Richard Järvinen places his mobile phone, a Nokia N900, on the table next to him. Two minutes later, a little tone indicates he has gotten a message. Soon after, he gets another. And then another.
He looks at it briefly and scrolls over the touch screen.
When Richard Järvinen joined Nokia China as a senior manager in 2004, it was for a specific reason: The famous non-breakability of Nokia products suddenly mattered less than the software within the phone. To stay on the market, it had become more and more important to sport unique features, useful applications and compatibility with other technological products, mainly computers.
At his own request, Richard Järvinen, was transferred from the head quarters in Finland to the 1200-man strong daughter company in Beijing, to focus on the development of phone software. As a Master of Science, this is his field.
“I am good with software, not so good with hardware. I like things to work and if they do not, I want to know why,” he says. His brown hair is speckled with a little gray, his suit tailor made and his brown eyes never flicker. But his manner is quiet, polite. He speaks in a soft voice, which he never seems to raise.
Business life is interesting
Soon after his arrival in Beijing, he started to work with the Finnish business community, involving himself in different boards and projects, amongst them the Finnish Business Council. To him, dialogue is essential and he found himself unable to not engage in discussions about market trends, Finland’s role in China and Chinese company culture.
“I enjoy the meetings in the Council and I enjoy the fruitful discussions. It is a fascinating world”, he says.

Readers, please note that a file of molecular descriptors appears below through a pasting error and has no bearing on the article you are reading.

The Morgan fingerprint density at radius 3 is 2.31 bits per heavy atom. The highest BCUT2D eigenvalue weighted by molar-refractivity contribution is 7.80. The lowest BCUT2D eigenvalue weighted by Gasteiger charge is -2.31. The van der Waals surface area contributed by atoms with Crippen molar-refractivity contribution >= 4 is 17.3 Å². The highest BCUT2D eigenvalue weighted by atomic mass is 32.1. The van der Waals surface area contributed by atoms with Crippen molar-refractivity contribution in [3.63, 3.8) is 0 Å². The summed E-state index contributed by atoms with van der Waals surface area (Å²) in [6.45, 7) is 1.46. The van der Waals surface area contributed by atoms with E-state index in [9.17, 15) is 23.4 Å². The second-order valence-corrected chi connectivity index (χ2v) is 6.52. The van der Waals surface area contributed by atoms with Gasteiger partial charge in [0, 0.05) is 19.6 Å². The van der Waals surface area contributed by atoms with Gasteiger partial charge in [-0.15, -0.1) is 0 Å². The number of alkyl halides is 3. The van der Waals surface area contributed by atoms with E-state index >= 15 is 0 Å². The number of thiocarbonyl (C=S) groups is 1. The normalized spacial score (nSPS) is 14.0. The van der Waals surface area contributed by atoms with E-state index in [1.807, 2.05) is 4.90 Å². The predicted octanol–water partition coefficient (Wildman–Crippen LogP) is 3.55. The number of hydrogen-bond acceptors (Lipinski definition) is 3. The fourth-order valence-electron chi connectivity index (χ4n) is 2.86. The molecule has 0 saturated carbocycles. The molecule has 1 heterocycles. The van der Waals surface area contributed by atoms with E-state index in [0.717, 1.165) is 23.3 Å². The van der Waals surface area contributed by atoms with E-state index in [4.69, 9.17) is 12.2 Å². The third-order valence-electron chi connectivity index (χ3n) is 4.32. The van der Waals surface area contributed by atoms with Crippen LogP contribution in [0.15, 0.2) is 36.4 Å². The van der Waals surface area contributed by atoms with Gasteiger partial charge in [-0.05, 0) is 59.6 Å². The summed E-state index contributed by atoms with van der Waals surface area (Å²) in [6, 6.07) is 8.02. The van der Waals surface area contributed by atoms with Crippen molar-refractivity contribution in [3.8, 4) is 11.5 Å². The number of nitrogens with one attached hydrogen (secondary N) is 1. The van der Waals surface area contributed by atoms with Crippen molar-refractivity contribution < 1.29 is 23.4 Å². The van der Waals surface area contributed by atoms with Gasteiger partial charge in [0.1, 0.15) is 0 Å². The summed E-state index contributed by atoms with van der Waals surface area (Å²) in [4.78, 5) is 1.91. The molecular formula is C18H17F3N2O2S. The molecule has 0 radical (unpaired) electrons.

His drive and interest in the Finnish society in China made him the natural selection for the job as Chairman of the Finnish Chamber of Commerce, despite his relatively short career here. He is acting Chairman today and looks forward to the job officially, if he is elected, he says.
And already from the start, he has a clear idea for the future decision making process of the Chamber – this is going to work on Scandinavian, democratic values.
“I am a team worker kind of person. It gives me motivation to reach decisions together and I get my energy from the teams, I am part of. I think, that is the best approach for the Chamber, to discuss things”, he says.
Family adapting to Finland
Today, he found a balance in between the Scandinavian and Chinese that fits him.
“I had been in China one or two times, before I started realizing which opportunities, the country has to offer”, Richard Järvinen says.
Not only in relation to his job, but also to him as a father and husband. His two sons, 12-year-old Vihtori and Nestori, who is 10, have now spend more than half of their lives in China and go to a British school. Every summer, they spend their holiday in Finland.
“Our family has gotten used to Asia, and we frequently have Finnish friends coming to China to visit. The school is good and both my wife and I have found work, we are very involved in”, he says and elaborates.
“It’s a very dynamic place, where things happen very fast. I like that very much”, he says.
He stops to think a little bit. Then, very slowly, as if weighing his words carefully to not offend anyone, he says:
“Also, I think living in a country as big as China expands your thinking. When you live in a smaller country… I believe, it gives a broader view to live here. You cannot plan what is going to happen. The more you plan, the less it is going to be like that. I think, you need to adapt to that to be successful in China”, he says.
Behind him, the Nokia logo can be seen from the massive glass windows in the meeting room, he is in. In front of him, his phone beeps once again.
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Facts about Richard Järvinen:
Took a bachelor of logistics from Jyväskylä Institute of Technology in 1995
Master of Science, Tampere University of Technology in Finland in 1997
He is Senior program manager at Nokia China, chairman of the acting board of Finnish Chamber of Commerce, and Chairman of the board of the Finnish Business Council
He has been in China for six years
2004-2009 Head of Nokia Software Platforms China Site
He changes his phone three times a year – currently he has a Nokia N900